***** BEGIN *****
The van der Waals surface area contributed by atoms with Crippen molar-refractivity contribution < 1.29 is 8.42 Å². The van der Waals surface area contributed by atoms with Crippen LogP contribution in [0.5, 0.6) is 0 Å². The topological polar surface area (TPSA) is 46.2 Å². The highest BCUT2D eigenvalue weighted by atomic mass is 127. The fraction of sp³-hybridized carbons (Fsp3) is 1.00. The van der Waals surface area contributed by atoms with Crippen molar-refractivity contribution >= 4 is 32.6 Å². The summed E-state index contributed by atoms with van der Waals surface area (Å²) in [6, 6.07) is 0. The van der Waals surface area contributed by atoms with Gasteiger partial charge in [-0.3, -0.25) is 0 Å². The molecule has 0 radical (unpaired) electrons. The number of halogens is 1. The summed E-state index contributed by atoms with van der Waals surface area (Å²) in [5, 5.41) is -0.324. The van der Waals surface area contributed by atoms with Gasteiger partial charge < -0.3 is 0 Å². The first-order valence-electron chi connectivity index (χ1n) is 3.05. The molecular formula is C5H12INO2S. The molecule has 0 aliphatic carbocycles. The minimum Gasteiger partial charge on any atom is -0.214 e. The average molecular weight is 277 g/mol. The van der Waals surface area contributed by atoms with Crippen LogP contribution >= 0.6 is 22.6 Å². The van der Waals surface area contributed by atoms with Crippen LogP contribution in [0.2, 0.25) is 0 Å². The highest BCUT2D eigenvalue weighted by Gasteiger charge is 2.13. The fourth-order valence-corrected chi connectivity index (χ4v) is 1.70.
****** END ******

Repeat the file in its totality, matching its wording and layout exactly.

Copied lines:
The van der Waals surface area contributed by atoms with Crippen molar-refractivity contribution < 1.29 is 8.42 Å². The van der Waals surface area contributed by atoms with Crippen LogP contribution in [0.5, 0.6) is 0 Å². The topological polar surface area (TPSA) is 46.2 Å². The highest BCUT2D eigenvalue weighted by atomic mass is 127. The fraction of sp³-hybridized carbons (Fsp3) is 1.00. The van der Waals surface area contributed by atoms with Crippen molar-refractivity contribution >= 4 is 32.6 Å². The summed E-state index contributed by atoms with van der Waals surface area (Å²) in [6, 6.07) is 0. The van der Waals surface area contributed by atoms with Gasteiger partial charge in [-0.3, -0.25) is 0 Å². The molecule has 0 radical (unpaired) electrons. The number of halogens is 1. The summed E-state index contributed by atoms with van der Waals surface area (Å²) in [5, 5.41) is -0.324. The van der Waals surface area contributed by atoms with Gasteiger partial charge < -0.3 is 0 Å². The first-order valence-electron chi connectivity index (χ1n) is 3.05. The molecular formula is C5H12INO2S. The molecule has 0 aliphatic carbocycles. The minimum Gasteiger partial charge on any atom is -0.214 e. The average molecular weight is 277 g/mol. The van der Waals surface area contributed by atoms with Crippen LogP contribution >= 0.6 is 22.6 Å². The van der Waals surface area contributed by atoms with Crippen LogP contribution in [0.2, 0.25) is 0 Å². The highest BCUT2D eigenvalue weighted by Gasteiger charge is 2.13. The fourth-order valence-corrected chi connectivity index (χ4v) is 1.70.